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THE MUSINGS OF A TRADITIONAL SOUTHERN DEMOCRAT

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Sid in his law office where he sits when meeting with clients. Observant eyes will notice the statuette of one of Sid's favorite Democrats.

Friday, December 12, 2014

House Passes $1.1 Trillion Spending Bill Ahead of Midnight Deadline - “In the end, there were a lot of things in the bill that were really good for the people I represent.”

From The Wall Street Journal:

Meanwhile, in a rare clash with one of its closest allies, the White House backed the bill opposed by House Minority Leader Nancy Pelosi (D., Calif.) but embraced by top Senate Democrats.

The day’s mayhem aligned President Barack Obama , Mr. Boehner and Mr. Reid with the same goal—passing a longer-term spending bill—in the face of opposition from critics as varied as liberal Democrat Sen. Elizabeth Warren of Massachusetts and conservative GOP Sen. Ted Cruz of Texas.

“In the end, there were a lot of things in the bill that were really good for the people I represent,” said Rep. Ron Barber (D., Ariz.), citing continued support for the A-10 aircraft, which the White House had proposed retiring.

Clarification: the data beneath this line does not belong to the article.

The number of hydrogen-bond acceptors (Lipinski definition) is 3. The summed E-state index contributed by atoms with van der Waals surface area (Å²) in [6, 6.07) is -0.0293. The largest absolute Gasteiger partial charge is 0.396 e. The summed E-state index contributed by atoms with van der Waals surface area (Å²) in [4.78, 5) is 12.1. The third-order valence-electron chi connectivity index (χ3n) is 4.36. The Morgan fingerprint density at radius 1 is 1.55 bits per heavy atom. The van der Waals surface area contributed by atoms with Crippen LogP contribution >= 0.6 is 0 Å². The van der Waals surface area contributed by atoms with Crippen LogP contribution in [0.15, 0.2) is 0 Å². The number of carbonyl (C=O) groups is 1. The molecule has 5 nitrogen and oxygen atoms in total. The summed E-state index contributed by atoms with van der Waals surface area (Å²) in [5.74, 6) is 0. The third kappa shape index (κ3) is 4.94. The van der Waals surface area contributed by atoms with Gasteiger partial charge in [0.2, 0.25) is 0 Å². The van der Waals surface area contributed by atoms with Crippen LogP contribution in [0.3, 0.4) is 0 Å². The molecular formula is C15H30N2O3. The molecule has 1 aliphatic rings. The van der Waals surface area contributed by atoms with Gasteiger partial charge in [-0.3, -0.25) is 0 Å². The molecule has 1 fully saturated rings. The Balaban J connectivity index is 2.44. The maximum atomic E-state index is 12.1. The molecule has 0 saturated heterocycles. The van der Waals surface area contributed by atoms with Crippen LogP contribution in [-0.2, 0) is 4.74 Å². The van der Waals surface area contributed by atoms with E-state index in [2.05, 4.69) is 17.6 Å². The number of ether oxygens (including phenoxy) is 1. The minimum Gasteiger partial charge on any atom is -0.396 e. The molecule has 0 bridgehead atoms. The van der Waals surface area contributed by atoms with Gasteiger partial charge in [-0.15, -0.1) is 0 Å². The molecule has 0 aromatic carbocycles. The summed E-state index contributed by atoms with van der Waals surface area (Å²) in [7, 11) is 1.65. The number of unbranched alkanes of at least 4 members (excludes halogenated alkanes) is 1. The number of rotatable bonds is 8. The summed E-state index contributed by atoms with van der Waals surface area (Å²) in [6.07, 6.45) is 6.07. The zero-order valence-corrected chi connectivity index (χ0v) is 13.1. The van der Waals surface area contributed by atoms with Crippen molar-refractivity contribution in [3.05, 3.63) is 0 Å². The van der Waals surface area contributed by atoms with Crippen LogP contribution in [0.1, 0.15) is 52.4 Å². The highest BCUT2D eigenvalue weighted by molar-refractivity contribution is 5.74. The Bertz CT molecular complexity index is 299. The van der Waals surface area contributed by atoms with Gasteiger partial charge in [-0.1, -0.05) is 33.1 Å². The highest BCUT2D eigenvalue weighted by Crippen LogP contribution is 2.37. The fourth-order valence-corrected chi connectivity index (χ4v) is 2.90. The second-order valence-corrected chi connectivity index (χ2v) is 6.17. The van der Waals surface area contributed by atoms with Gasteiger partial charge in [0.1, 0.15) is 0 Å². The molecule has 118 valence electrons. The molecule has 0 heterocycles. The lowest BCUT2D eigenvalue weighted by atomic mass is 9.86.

On the spending bill, the White House didn’t win over another traditional ally, Hispanic Democrats, some of whom opposed the bill because it only funds the Homeland Security Department through February.

Meanwhile, Republicans also faced defections from conservatives who wanted their leaders to use the must-pass spending bill to try to block implementation of Mr. Obama’s immigration plan this year, before it takes effect.

“Voters were loud and clear that they wanted Republicans to act boldly against the president’s unlawful unilateral actions. This legislation failed to stop this unconstitutional encroachment,” said Rep. Jeff Duncan (R., S.C.), who voted against the bill.
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From The Washington Post:

Pelosi’s outrage was shared by a majority of Democrats, who were also infuriated by several policy changes tucked inside the omnibus agreement released late Tuesday.

When they saw the text Wednesday morning, rank-and-file Democrats lashed out at provisions undoing a signature piece of the Dodd-Frank financial regulatory overhaul and allowing banks to more easily trade the investments known as derivatives. The financial overhaul enacted in
2010 ranks among the biggest domestic achievements of the Obama presidency and the formerly Democratic-controlled Congress.

Another controversial part of the bill would permit a wealthy couple to give three times the current donation limits to the national political parties.

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